patabate

Should manufacturers mark weight on leadheads?

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They can’t even get the weight right on the package and you want it stamped in the jig .. ever put any them kalins in the scale ? Most are pretty far off of what’s advertised and normally heavier if you believe that 

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This wouldnt be any selling point from my perspective. I cant say I have ever looked at water conditions and said to myself " This requires a 3/4 oz jig" as opposed to 1/2 or 1 oz. Even if someone tells me they are bumping bottom or sweeping quickly with a certain weight, there are so many other variables (e.g. line type/test, jig type, amount of hair), I take it with a grain of salt.

 

I make a cast, and if I am not where I want to be depth or action wise, I go heavier or lighter as needed. Any difference in weight I cannot feel in my hand won't make any discernible difference in the water. Oftentimes it is more about the density of the overall jig than the actual weight. Feeling in my hand is more telling than a scale.

 

I do file notches in some of my jigs. Tin gets 1 notch, Pewter gets 2 notches. This has nothing to do with how I will fish them. Rather in the event I ever melt them down, they don't get mixed in with the lead or white metal pot.

 

 

 

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I wonder if you got a die set stamp set from Harbor Freight and did it your self would work.

 

I’m sure the paint would crack but you could live with it or touch it up.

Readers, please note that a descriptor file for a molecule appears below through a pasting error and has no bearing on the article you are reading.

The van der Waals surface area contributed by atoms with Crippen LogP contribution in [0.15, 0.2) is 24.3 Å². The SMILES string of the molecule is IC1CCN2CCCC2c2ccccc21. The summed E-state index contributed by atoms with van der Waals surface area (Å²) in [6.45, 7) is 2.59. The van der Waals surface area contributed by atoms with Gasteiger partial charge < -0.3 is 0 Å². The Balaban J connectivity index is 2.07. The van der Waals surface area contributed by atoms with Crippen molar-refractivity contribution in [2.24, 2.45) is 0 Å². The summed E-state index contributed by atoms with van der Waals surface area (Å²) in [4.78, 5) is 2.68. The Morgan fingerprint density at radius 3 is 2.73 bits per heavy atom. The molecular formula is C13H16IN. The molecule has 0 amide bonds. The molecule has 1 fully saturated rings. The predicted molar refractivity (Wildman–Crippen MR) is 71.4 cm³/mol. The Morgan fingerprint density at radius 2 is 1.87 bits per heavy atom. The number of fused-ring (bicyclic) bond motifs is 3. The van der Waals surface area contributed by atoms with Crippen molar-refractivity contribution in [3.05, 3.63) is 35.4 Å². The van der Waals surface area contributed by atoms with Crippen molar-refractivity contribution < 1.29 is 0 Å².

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As far as weights being accurate, and it may not apply much here with the size of the jigs that most use, I have a couple of molds that are for smaller jigs, with a close range of weights. For example, there's not much difference between 3/16 oz & 1/4 oz. and if I use a hook with a longer shank, it changes the total weight. That could be said of many mold styles, and especially modified molds where a much larger, heavier hook is used. So it makes it difficult to compare weights between lure makers if they're using different hook styles/models in the same mold. 

 

I can usually tell the difference between most weights, but not always. Frankly, I'm like wok167 when it comes to picking a jighead to fish with, I choose something that looks right, and change if it's not doing what I need. Rarely have I had to switch jigs that only had slight differences in weight, so doesn't matter if I can identify the actual weight. 

 

There's also what Dan mentioned about powder paints. Different paint types apply in differing thickness, which affects the weight slightly. Some powders I use apply thicker than others, so unless the marking was large enough to still be legible, it's going to get hidden with some paints. Some jig molds that I use have some fine detail that becomes a solid, smooth texture because of the powder coatings I may use. On heavy jigs, a protruding number marking the weight probably wouldn't affect the action, but might as you go smaller on some styles of jigs. 

 

I tried marking weighted flies years ago, with different color threads, and that worked great until I got older and forget what color went with what amount of added weight. :laugh:

 

Short of having a box for each weight, which is also probably not practical for most folks, I don't have an answer to this issue. Sorry. :eek: